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How to select a mediator by Barry L. Kohler, posted on July 26, 2016

July 26, 2016 12:55 PM | Anonymous

So you think mediation might help you resolve an issue causing stress in your life?  These suggestions will help you come up with a short list – two or three mediators who would be acceptable to you – who might be right for your case:

Ask around. Friends or family members might have worked with a mediator in the past and may be able to suggest someone (or someone to avoid!). Even if they worked with the mediator in a court mediation, many court mediators also offer private (not court-provided) mediation services.  Since mediation is a form of alternative dispute resolution (ADR) and often used to avoid litigation, most lawyers are familiar with mediation and may be able to recommend mediators who might be able to address your dispute.

Stay right here on the Maine Association of Mediators (MAM) website. Use the “Find a Practitioner” tab at the top of our home page.  You can search by location or  by practice area to get a list of practitioners offering mediation services. Mini bios, contact info, and links to practitioner websites will help you to narrow your search.

Decide on the mediator qualifications that are important to you. Many mediators are lawyers or are legally trained. Some have backgrounds in social services, education, the ministry, or other fields.  Others have specific knowledge of an industry, profession, or other substantive topic. Many mediators have the skills to be helpful to parties with a wide range of disputes; others have specific knowledge of an industry, profession, or practice area (like divorce and family matters, real estate, construction matters, or business).  You can peruse the MAM mediator list for mediators with the specific expertise you want.

Ask questions. We recommend that you interview two or three mediators on the phone or via email to determine which one is right for you.  Beyond being in the right area of focus, the mediator you choose should feel right to you, meaning that you should feel comfortable with their style and confident in their capabilities.

Here’s what you’ll want to ask:

♦  How does the mediator charge (flat rate or hourly)? If hourly, what is the rate and does it apply only to face-to-face sessions or also to preparation (reviewing documents, etc.) or writing up any agreement reached in session?

♦  How is travel by the mediator charged: by the mile, at the hourly rate, no charge if local, etc.?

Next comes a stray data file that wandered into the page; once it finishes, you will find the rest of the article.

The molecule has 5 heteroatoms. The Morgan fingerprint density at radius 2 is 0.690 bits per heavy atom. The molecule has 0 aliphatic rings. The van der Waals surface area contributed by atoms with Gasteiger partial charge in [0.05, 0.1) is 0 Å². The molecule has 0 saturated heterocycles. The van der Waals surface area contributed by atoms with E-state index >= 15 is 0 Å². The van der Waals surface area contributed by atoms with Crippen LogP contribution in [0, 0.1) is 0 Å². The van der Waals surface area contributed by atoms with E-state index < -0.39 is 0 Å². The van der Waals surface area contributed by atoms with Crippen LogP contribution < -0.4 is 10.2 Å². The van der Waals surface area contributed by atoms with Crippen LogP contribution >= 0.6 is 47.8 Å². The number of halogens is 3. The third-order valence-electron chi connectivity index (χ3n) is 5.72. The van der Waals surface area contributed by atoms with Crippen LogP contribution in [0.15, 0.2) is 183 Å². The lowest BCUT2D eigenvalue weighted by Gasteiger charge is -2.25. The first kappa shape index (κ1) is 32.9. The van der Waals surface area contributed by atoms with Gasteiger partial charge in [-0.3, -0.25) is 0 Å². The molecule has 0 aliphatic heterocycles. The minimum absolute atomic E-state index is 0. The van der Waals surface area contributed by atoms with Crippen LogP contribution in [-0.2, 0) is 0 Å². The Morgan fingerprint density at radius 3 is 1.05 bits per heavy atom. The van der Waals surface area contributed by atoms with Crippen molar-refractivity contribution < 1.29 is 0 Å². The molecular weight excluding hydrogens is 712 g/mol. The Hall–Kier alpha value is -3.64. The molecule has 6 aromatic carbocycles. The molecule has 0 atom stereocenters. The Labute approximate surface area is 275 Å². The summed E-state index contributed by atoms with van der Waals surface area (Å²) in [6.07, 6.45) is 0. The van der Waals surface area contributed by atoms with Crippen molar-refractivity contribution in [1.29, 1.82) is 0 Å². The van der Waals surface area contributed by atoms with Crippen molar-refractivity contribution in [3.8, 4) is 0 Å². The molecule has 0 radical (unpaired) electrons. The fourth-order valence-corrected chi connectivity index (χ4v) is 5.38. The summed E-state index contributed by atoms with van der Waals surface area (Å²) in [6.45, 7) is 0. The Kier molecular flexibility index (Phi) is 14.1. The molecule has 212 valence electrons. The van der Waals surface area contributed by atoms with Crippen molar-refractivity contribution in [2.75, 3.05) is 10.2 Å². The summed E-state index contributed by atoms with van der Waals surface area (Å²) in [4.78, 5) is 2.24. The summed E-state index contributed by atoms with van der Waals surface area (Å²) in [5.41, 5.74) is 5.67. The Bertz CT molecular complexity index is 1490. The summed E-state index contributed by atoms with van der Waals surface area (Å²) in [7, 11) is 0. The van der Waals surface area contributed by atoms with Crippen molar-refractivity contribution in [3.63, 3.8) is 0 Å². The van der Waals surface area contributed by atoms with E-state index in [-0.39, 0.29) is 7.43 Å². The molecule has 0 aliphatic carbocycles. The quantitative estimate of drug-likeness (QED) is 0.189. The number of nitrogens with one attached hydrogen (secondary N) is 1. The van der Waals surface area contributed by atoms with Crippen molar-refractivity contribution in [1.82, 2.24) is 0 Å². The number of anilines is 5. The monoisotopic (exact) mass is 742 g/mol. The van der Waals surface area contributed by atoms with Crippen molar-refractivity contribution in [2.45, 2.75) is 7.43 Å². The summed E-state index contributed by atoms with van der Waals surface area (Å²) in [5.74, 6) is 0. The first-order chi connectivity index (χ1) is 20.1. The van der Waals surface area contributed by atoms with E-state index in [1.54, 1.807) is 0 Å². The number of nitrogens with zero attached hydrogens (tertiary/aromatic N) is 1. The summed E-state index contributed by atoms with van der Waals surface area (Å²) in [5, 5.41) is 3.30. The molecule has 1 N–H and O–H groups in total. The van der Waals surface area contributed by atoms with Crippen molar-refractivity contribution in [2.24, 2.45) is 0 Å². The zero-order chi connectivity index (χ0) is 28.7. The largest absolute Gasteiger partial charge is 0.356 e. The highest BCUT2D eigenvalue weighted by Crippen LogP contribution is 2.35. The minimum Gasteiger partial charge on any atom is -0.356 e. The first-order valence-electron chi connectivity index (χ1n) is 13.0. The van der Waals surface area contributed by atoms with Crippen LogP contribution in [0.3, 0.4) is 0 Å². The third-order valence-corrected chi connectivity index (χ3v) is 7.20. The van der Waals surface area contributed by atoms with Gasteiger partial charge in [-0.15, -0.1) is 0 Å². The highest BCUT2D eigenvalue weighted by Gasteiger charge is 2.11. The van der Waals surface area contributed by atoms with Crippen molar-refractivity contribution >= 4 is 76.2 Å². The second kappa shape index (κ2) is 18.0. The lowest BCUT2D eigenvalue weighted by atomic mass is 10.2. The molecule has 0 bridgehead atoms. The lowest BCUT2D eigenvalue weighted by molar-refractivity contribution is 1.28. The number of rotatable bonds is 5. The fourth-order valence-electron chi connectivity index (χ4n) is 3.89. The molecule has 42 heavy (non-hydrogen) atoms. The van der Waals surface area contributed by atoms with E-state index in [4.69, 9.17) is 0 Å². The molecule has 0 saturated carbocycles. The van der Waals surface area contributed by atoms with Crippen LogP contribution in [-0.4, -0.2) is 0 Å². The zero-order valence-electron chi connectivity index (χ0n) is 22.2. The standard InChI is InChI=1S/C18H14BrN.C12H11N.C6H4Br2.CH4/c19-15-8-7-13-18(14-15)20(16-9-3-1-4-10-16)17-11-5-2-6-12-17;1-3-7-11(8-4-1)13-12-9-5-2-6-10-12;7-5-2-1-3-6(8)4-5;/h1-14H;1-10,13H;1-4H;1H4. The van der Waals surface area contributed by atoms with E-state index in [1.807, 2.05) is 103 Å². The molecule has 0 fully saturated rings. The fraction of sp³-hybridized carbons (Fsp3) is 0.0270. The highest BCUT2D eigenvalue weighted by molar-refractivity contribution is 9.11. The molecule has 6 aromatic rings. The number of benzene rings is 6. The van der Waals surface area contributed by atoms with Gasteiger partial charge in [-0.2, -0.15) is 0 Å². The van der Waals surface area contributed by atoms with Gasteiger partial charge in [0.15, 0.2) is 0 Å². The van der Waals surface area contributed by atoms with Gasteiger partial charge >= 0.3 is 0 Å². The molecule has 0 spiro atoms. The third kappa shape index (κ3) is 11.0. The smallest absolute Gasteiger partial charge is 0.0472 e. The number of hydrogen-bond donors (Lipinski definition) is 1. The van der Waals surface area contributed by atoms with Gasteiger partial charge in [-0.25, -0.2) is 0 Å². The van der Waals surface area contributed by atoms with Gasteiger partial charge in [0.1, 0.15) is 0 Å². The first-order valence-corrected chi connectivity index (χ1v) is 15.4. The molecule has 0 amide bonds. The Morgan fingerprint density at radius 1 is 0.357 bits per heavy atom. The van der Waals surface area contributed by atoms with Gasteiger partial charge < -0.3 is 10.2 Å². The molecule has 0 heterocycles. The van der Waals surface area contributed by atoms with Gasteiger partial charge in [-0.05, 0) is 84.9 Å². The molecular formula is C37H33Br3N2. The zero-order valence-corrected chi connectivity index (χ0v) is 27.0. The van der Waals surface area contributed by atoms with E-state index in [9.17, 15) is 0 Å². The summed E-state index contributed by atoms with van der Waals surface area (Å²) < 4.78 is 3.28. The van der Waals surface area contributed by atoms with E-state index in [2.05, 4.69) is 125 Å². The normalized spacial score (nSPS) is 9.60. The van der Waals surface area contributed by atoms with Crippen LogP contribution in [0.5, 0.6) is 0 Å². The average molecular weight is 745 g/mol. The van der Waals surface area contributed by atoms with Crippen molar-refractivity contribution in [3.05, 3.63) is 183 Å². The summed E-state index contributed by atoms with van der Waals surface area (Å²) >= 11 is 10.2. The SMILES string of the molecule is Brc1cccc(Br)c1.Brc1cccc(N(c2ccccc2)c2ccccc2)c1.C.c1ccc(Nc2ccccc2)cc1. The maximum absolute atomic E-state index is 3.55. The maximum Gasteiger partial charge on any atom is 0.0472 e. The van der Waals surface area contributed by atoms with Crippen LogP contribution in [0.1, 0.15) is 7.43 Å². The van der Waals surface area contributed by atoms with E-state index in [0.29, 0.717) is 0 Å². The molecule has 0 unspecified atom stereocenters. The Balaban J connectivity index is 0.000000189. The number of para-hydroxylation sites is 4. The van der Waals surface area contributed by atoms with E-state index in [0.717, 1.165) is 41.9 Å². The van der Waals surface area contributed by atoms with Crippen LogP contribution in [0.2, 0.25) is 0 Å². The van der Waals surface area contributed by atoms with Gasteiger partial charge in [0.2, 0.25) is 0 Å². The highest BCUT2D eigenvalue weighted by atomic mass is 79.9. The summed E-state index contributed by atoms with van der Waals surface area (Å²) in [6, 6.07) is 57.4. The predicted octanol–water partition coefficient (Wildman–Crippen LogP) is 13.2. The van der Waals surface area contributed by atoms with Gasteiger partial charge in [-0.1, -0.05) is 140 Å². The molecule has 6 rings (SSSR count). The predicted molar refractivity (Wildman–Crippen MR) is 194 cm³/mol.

♦  What is the mediator’s education and professional background?

♦  How long has the person been a mediator and what types of disputes does s/he typically work with?

♦  Does the mediator have any conflicts or potential conflicts of interest with . . .[names of parties or businesses, subject matter of dispute, etc.]?

♦  How many mediation sessions might it take to resolve your particular issue(s)?

♦  What style or model of mediation does the practitioner follow and what does that mean for you in terms of how the mediation process will go?

Get the other party on board. Because mediation involves at least two parties, all parties must agree on the mediator. With that in mind, you’ll need   to give your top two or three choices to the other party for their consideration. It might be helpful for you to explain how you arrived at your top choices. You will also want to invite the other party to suggest additional candidates for your review.

If you go into the mediator selection process with the goal of finding a mediator who truly resonates with you and your opponent, you are more likely     to arrive at an outcome through mediation that satisfies you both.  Thankfully there are many talented mediators out there. We wish you (and the other party) the very best with whoever you select.

Good luck!

About the blogger:

Barry L. Kohler is a mediator who is an attorney, a Certified Financial Planner, and has served as the director of a bank trust department. His current mediation practice is primarily related to family matters and matters involving families and money, but he selectively accepts other types of cases. He serves on the Maine Court Alternative Dispute Resolution Services (CADRES) roster, is a FINRA-qualified arbitrator, and has served on a Maine Medical Malpractice Screening Panel. Barry has a B.A. degree in Philosophy from University of Pennsylvania, and a law degree from Cornell Law School. He mediates regularly in Portland, Lewiston, Bath-Brunswick, and various York County towns.

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